11/18/2014 05:27 pm ET Updated Dec 06, 2017

Considering a Remodel Project? Don't Forget the Extras

In the midst of three recent project management remodel jobs, it became quite apparent that the homeowner may not understand the logistics of the contracting and remodeling process when it comes to the actual job commencement. When entering into a renovation, remodel or building project the homeowner must keep their eyes wide open. Being educated on the possibilities of unforeseen costs is so very important. In the bidding process, the lowest bid may not always be the best bid. As the saying goes, you get what you pay for.
After details and the scope of work to be performed are discussed with the contractor, it's time for approval and signing the contract. It is crucial to review the contract in order to make sure that every detail of the job is accounted for. Unforeseen costs can arise once the job begins that aren't listed on the original contract. Unfortunately, there is no way of knowing what mysteries may lay behind a wall that's to be removed. Outdated wiring may be hidden behind walls that will need to be updated. After a wall is removed for example, or a tile floor is ripped up, discoveries such as leaky doors and windows can cause water to seep down the walls and into the sub-floor. A rotten sub-floor which can't be seen until the existing tiles are removed means an increase in materials and labor in order to make the repair prior to installation of the new tile. This is an extra. Another unforeseen extra to be aware of a sub-floor is cracked due to the home settling. If cement board wasn't quoted for the flooring job, this would be an extra. These costs are called extras. They incur extra labor and extra material costs.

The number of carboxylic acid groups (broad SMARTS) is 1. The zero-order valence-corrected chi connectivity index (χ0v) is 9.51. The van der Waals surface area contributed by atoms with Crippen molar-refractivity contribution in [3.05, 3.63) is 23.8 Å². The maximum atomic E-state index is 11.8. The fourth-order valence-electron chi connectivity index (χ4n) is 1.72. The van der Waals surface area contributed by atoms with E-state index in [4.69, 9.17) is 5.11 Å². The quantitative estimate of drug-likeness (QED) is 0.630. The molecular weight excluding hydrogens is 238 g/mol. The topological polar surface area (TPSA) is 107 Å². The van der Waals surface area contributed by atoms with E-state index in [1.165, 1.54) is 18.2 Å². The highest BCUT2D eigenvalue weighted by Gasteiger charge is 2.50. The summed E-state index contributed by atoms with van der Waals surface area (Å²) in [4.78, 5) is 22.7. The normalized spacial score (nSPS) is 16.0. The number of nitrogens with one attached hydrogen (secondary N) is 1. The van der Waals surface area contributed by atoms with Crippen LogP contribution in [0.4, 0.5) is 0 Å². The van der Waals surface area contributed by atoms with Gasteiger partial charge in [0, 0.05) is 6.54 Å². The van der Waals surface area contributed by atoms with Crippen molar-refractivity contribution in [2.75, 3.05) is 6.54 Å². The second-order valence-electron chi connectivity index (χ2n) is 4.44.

Most often extras occur because the contractor is on site and little changes are asked of them, which are not included in the original contract. Hanging a large decorative mirror, installing appliances that were purchased from a home improvement store instead of an appliance dealer are all extra costs. Some contractors won't even touch them where as depending on the appliance; the delivery technician for the appliance dealer is trained in the installation of these appliances. In turn a plumber or electrician may be needed for the install of which the remodel contractor does not want to take the risk or liability on the installation in case a malfunction occurs.

When changes occur, either a change order or detailed description of the scope of work need to be noted and approved by the homeowner. This process adds more time on the project completion end but covers everyone involved. Extras are not included in the original scope of the project incurring additional costs. A contractor is on the project to do the job for which they were hired. A good rule of thumb to remember, budget an additional 10% - 15% of the contract price quoted for extras.